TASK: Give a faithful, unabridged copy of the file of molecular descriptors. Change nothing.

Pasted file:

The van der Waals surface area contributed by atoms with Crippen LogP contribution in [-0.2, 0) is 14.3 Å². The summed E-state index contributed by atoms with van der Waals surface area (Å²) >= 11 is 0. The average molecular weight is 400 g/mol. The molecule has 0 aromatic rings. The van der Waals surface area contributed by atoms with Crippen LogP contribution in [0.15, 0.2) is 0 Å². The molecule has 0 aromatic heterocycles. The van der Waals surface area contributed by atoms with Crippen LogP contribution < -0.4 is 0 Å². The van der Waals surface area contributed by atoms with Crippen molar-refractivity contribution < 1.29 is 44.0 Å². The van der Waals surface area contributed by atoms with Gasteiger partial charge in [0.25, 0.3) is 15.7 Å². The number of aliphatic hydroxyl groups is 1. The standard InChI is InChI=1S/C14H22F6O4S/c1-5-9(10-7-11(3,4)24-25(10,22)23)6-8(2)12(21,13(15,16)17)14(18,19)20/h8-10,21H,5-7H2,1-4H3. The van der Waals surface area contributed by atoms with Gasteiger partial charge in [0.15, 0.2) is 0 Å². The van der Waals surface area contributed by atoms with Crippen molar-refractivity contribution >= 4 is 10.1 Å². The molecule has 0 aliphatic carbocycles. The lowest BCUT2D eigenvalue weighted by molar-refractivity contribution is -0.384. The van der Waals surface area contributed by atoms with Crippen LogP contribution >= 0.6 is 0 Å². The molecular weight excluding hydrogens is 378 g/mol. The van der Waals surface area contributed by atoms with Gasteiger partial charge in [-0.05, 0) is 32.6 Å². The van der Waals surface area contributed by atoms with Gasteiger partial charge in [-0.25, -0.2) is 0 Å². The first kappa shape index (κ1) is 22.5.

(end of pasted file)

The van der Waals surface area contributed by atoms with Crippen LogP contribution in [-0.2, 0) is 14.3 Å². The summed E-state index contributed by atoms with van der Waals surface area (Å²) >= 11 is 0. The average molecular weight is 400 g/mol. The molecule has 0 aromatic rings. The van der Waals surface area contributed by atoms with Crippen LogP contribution in [0.15, 0.2) is 0 Å². The molecule has 0 aromatic heterocycles. The van der Waals surface area contributed by atoms with Crippen LogP contribution < -0.4 is 0 Å². The van der Waals surface area contributed by atoms with Crippen molar-refractivity contribution < 1.29 is 44.0 Å². The van der Waals surface area contributed by atoms with Gasteiger partial charge in [0.25, 0.3) is 15.7 Å². The number of aliphatic hydroxyl groups is 1. The standard InChI is InChI=1S/C14H22F6O4S/c1-5-9(10-7-11(3,4)24-25(10,22)23)6-8(2)12(21,13(15,16)17)14(18,19)20/h8-10,21H,5-7H2,1-4H3. The van der Waals surface area contributed by atoms with Gasteiger partial charge in [0.15, 0.2) is 0 Å². The van der Waals surface area contributed by atoms with Crippen molar-refractivity contribution >= 4 is 10.1 Å². The molecule has 0 aliphatic carbocycles. The lowest BCUT2D eigenvalue weighted by molar-refractivity contribution is -0.384. The van der Waals surface area contributed by atoms with Crippen LogP contribution >= 0.6 is 0 Å². The molecular weight excluding hydrogens is 378 g/mol. The van der Waals surface area contributed by atoms with Gasteiger partial charge in [-0.05, 0) is 32.6 Å². The van der Waals surface area contributed by atoms with Gasteiger partial charge in [-0.25, -0.2) is 0 Å². The first kappa shape index (κ1) is 22.5.